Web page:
Still in theaters, Gay Purr-ee.

December 28, 1968:  As Judy and Mickey Deans landed in London at 7:30 a.m., they were served with a writ at Heathrow Airport, with a UPI photographer catching in on film; color newsreel footage exists of this moment as well.  The writ was served by a private detective, Keither Kockerton, who was working for the law firm Lawford and Company, who were representing Greenspan & Harper.  The writ was to prevent Judy from appearing in London, as the two “businessmen” – Howard Harper and Leon J. Greenspan – to whom Sid Luft had assigned Judy’s “Group Five” contract to in May 1968, when he was unable to repay a loan from these men – were now insisting that Judy could only work for them.  Lawford and Company had, in fact, warned the Talk of the Town management, via a letter on December 24, that closed with:

We must ask you to undertake not to engage Miss Garland as arranged.  Failing such an undertaking from you before 10 a.m., Friday, December 27, we shall apply to the Vacation Judge for an injunction restraining you and Miss Garland in the show “Fine Feathers,” or any other show without our client’s prior consent.  To protect our client’s position we have already taken an appointment with the Vacation Judge Mr. Justice Magarty – for 2:15 p.m. on Friday, 27 December.  For the same reason, we are immediately issuing a writ which we will endeavor to serve on you later today.  Your’s faithfully, Lawford & Co.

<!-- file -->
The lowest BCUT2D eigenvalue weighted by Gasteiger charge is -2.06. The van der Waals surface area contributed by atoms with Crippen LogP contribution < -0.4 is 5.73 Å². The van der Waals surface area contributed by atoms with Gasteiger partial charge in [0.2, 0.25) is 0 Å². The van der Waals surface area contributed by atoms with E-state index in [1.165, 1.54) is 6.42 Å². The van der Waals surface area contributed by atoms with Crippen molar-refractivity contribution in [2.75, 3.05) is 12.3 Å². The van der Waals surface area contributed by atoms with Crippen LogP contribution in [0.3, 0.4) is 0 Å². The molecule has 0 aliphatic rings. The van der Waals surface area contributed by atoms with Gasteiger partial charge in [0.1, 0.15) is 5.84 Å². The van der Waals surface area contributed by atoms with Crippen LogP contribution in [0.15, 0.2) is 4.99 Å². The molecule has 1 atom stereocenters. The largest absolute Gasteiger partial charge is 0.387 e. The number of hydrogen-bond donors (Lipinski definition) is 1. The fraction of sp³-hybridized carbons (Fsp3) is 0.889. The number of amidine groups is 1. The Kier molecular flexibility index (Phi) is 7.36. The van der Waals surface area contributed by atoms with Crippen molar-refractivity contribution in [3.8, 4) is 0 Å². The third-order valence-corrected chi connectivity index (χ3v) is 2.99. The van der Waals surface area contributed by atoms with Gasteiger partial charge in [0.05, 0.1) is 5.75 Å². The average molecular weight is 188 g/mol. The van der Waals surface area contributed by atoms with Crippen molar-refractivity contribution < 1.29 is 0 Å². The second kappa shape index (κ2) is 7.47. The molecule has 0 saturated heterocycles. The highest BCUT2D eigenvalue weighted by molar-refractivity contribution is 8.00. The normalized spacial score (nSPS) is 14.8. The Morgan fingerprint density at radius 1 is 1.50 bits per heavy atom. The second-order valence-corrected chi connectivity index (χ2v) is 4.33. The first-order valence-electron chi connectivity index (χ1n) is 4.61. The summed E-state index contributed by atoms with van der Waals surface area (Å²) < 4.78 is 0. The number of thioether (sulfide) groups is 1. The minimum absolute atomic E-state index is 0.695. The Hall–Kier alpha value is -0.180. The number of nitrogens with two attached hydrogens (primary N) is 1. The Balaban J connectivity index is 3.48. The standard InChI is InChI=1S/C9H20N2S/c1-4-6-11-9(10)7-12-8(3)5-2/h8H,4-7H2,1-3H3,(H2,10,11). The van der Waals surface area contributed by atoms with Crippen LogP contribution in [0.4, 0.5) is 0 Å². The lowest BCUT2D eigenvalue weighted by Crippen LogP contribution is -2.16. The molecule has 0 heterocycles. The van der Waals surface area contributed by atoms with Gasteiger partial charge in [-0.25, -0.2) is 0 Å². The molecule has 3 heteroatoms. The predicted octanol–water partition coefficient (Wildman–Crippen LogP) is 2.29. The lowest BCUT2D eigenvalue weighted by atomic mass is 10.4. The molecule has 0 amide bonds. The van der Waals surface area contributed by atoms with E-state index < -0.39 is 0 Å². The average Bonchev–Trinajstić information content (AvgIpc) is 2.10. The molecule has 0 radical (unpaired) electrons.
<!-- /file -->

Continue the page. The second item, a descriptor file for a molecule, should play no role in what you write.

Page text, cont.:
When Judy said through her London attorney, Stanley Waldman, that she had no knowledge of the assignment, the British judge, Judy Magarty, threw the case out of court, making Harper and Greenspan accountable for the court costs: about $2,600 at that time.


Note:  The mink coat that Judy was wearing was her famous Blackglama coat and was a part of Michael Siewert’s amazing collection.  It was auctioned in 2017 for $5,000.

Here’s a recent online article from “The Guardian’s” “Observer” magazine about the events and Judy’s show at The Talk of The Town on January 14, 1969.

Check out The Judy Room’s “Judy Garland – The Concert Years” here.